2. Section 84C –Punishment for attempt to commit offences.

Body Autonomy

Bodily autonomy is essentially the ability to choose. It means that one has the right to choose how they want to use their body, and function it- without the fear of repercussions from someone else. Jurists and thinkers have often termed it to be a fundamental right. Body Autonomy further branches out to the concept of ‘Consent’. Consent is the mutual participation of all parties involved in any kind of sexual encounter, without any influence or coercion by the other/s. The absence of consent may amount of rape/ molestation/ harassment. Further, Body autonomy also metes out family planning, viz: whether or not they want to have a kid(s), how many, etc. it is also deeply rooted in the sexual identity of any individual, and their belief/non-belief in the binary form of sexual identity. Thus, laws regarding body autonomy pertain to abortion laws, marriage laws, gender identity laws, and even laws related to medicine, amongst others. The doctrine of body autonomy emerges from the right to life and personal liberty. The latter ingrains in itself the right to privacy, which in turn branches out to body autonomy. The Apex Court time and again has talked extensively about this autonomy.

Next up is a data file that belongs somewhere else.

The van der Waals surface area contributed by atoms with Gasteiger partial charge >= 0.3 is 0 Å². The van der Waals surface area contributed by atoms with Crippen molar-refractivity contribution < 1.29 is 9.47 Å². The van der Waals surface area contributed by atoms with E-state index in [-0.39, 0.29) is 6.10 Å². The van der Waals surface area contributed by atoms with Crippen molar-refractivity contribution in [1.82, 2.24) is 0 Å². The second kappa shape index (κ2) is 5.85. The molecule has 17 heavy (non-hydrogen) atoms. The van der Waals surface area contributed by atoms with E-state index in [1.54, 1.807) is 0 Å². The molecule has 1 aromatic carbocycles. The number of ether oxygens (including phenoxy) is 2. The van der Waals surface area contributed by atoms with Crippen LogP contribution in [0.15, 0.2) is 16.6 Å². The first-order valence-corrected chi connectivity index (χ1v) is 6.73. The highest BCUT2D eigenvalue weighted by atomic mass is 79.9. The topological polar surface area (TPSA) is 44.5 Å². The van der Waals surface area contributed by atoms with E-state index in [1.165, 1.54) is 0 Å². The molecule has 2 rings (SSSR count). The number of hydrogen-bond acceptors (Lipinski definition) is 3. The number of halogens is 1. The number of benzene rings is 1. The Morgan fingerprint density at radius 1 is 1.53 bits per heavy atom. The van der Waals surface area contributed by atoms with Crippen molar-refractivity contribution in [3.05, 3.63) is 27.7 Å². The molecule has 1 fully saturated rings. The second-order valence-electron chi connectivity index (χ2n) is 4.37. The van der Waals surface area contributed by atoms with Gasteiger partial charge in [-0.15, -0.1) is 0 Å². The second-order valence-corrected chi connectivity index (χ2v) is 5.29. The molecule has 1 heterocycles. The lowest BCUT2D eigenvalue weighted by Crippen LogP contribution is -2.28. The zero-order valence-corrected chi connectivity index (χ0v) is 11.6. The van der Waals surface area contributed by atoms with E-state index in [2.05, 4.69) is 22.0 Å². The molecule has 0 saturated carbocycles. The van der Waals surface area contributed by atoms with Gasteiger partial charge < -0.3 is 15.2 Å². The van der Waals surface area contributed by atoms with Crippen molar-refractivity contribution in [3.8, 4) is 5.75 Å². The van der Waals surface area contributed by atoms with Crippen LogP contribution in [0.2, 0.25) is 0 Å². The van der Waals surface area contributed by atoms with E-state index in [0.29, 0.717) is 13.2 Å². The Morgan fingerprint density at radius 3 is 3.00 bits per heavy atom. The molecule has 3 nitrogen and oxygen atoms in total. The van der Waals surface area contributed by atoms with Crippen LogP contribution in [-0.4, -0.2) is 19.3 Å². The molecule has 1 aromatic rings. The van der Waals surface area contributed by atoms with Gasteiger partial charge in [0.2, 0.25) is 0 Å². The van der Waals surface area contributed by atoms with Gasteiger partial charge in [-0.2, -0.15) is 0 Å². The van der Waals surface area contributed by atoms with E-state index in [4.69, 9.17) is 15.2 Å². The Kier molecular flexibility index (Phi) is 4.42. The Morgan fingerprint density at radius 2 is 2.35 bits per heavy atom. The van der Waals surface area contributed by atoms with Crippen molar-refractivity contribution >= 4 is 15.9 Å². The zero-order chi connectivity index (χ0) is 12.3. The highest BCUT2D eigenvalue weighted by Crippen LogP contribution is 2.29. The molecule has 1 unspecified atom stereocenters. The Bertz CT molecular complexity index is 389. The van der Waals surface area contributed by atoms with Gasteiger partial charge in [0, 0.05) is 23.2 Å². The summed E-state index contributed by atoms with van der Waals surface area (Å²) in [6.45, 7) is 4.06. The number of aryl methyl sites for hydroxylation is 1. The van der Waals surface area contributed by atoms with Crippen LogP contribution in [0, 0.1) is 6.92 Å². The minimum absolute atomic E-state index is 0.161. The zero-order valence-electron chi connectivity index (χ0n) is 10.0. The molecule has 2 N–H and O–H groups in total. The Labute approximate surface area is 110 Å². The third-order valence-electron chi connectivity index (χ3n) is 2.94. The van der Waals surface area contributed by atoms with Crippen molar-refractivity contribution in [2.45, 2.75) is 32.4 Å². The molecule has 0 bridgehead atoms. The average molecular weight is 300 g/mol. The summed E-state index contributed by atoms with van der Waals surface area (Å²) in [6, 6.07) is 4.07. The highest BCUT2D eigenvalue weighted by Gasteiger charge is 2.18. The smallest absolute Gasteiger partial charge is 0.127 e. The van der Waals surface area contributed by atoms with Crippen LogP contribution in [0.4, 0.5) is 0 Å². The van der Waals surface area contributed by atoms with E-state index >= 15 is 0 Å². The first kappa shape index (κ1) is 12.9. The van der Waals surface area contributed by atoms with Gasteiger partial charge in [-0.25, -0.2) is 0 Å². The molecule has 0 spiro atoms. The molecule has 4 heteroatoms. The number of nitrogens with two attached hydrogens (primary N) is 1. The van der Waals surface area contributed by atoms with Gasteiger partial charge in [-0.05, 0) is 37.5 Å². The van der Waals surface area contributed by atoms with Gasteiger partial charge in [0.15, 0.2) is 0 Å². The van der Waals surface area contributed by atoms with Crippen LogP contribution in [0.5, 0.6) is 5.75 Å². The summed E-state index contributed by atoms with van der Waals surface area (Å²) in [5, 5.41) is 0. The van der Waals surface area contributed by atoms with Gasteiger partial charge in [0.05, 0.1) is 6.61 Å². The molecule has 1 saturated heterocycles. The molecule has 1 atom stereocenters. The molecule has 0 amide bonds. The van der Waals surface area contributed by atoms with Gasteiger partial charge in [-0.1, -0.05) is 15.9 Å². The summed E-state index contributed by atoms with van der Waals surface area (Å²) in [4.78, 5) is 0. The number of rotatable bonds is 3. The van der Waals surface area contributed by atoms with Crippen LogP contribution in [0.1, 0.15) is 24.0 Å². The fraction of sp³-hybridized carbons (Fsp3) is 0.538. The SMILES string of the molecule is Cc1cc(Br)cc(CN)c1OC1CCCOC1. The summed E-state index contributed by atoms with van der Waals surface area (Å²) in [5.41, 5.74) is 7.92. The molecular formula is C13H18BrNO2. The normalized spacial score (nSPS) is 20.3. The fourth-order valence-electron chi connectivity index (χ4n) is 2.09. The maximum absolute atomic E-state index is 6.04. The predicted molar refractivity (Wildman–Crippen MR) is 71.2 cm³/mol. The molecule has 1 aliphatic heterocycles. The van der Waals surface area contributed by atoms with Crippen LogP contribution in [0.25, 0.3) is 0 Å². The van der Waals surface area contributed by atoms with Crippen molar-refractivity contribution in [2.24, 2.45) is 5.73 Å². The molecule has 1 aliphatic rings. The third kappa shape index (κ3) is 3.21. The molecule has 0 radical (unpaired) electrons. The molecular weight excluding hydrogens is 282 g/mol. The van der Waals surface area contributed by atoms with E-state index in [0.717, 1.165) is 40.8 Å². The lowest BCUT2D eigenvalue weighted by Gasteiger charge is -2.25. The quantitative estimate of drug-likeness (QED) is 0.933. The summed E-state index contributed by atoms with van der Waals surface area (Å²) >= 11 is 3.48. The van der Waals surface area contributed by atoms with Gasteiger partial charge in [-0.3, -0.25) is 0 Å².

India v. The World


Article 40 of the Irish Constitution guarantees its citizens their personal rights. Even though bodily integrity is not a written or codified law in their constitution, it is an inferred right. This means that through precedents, or other laws it has been inferred that bodily integrity is their right, and shall be taken care of by the government. In the case of Ryan v Attorney General it was pronounced that “you have the right not to have your body or personhood interfered with. This means that the State may not do anything to harm your life or health. If you are in custody, you have a right not to have your health endangered while in prison“.

United States

The United States Constitution does not provide for any position by the government on personhood. However, the U.S. Supreme Court has often upheld the right to privacy to its citizens, thus in turn protecting bodily integrity. In 1965 the case of Griswold v. Connecticut came to light. The U.S. Apex Court supported women’s rights to obtain methods of birth control sans the consent of their spouse. This has indirectly provided women with reproductive autonomy by way of precedence. However, the doctrine of body autonomy is not provided without restrictions. By way of prohibition of drugs and euthanasia, or the requirement of usage of helmets and seatbelts in a vehicle, the country presses for the government to infringe upon a person’s activities in a reasonable manner.